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The Emory Student’s Guide to the Tuesday Afternoon Farmer’s Market

Courtesy of: Abigail Schwamm

If you are like most Emory students, you do one of the following while walking past the Cox Bridge Farmers Market on Tuesday afternoons: A) stare confusedly at the little tents with a fleeting thought of “What is that?” as you continue walking, or B) stop and try every single sample along the way.  Last week I decided on option B, with the intention of giving every Emory student a quick run-down on what to skip, what to sample, and what to buy at the Cox Bridge Farmers Market.


Zocolo has a sign informing customers that each of their salsas are made from scratch each morning, but one taste of any of their delicious, fresh concoctions and you don’t need a sign to tell you that.  Made with all natural, local ingredients, Zocolo’s salsas mix spicy, tangy, and earthy flavors to create perfection.

Two stand-outs are the “Arbol Salsa” and “Traditional Mole”.  Made with only six ingredients, the arbol salsa- consisting of arbol peppers, avocado, cilantro, tomato, roasted garlic, and kosher salt- is especially delicious on seafood.  The combination of avocado and cilantro produces a perfect tanginess, and the absence of lime ensures that it’s not tart. 

Another delicious salsa is the traditional mole.  While moles come in many varieties, Zocolo’s red authentic recipe from Mexico is truly unique.  Hints of spicy peppers and chocolate are evident, but other interesting ingredients that are more difficult to identify are what makes this salsa truly special.  They include dried fruits such as bananas, apples and pears, peanuts, raisins, and cloves.

Pure Bliss

Only three-and-a-half years old, Pure Bliss- which is firmly committed to being “as pure as possible”- already sells their 100% organic products of granola, nuts, and bars to over 160 stores stretching the length of the East coast.  “People don’t know there are a lot of pesticides in oats and nuts.  That’s why organic is important,” says Pure Bliss vendor Antonio.

While their granolas are certainly interesting and creative – types include pina colada, gingerbread, and acai berry – Pure Bliss’s commitment to vegan products gives them a dry, oat-like consistency that lacks the traditional cluster of a honey-coated granola.  One granola that overcomes this shortcoming, however, is  “Naughty But Nice”: the peanut butter and chocolate mixture excels in both texture and taste.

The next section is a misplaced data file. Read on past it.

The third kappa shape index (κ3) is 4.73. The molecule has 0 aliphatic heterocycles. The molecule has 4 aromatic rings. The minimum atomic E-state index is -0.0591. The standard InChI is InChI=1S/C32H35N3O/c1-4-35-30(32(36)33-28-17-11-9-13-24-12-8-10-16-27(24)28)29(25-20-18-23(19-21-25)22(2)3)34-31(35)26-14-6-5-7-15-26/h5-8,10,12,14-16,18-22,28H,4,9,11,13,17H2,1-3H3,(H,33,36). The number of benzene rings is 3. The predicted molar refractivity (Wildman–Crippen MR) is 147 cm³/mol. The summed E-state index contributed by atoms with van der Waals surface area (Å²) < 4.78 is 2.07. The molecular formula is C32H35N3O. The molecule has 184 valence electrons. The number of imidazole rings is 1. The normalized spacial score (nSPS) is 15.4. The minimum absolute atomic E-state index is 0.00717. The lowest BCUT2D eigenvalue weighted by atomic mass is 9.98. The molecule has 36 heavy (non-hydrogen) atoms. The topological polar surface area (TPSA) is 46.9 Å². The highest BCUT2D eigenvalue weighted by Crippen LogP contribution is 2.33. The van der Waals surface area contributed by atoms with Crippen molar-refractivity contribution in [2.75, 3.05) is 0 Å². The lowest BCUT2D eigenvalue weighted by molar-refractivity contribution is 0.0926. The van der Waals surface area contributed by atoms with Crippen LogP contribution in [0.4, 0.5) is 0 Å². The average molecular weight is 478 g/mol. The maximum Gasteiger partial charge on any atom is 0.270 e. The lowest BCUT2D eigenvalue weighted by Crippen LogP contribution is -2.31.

Not to worry, though. Pure Bliss’s bars and “bites” create the ultimate snack and study food.  Moist, chewy, and bursting with flavor, the bars and bites-which come in similar flavors as the granolas- are some of those foods you just can’t put down.  They even have benefits for studying!  “The no sugar bars [acai coconut and lemon cranberry] have no added sugar, which gives them a low glycemic index,” explains Antonio.  “This is important when studying, so you don’t get that sugar spike followed by a crash.”  So how do the bars/bites retain a sugary flavor?  The answer is brown rice syrup and dates.  The acai coconut is exceptional for nut-lovers: consisting of coconut, cashews, flax, sunflower oil, and of course brown rice sugar and dates, this bar is the definition of ‘treat’ and perfectly light. 

Antico Mercante

The charismatic Italian who owns Antico Mercante, Francesco Boeri, helped me to distinguish which tiny cubed samples of cheese were worthy of my toothpick.  The featured cheese on the Tuesday afternoon I went was a local gouda (it should be noted that most of the cheeses are imported from all over the world, but Antico Mercante’s suppliers are all small, family-run companies.)  It was pungent and bitter, but the fresh taste, which is certainly credited to its localness, was noteworthy.

My favorite by far was the “Vidalia onion cheese.”  This cheddar cheese, which comes from an Amish farm, was perfectly sweetened with the subtle taste of Vidalia onion.  Franco recommended this cheese to be put on a hamburger.

Other notables included the drunken goat cheese, an obvious favorite among Emory students, which is aged for 70 hours in red wine.  The “tallegio” is a versatile creamy cows milk crusted in water and salt that is perfect for salads, steak, and baguettes.  My day of sample-tasting ended positively with the New York-imported Cacciatorini salami, which consists of pork, red wine, and garlic, and costs only five dollars per pound.

The Farmers Market comes to Emory every Tuesday afternoons from 2-6pm.  Besides offering delicious products, the Farmers Market gives Emory students the opportunity to access unique and gourmet foods that are not normally available to them as well as a chance to support their local vendors, community, and commitment to sustainability. Make sure to check it out!

-Rachel Levine ’10


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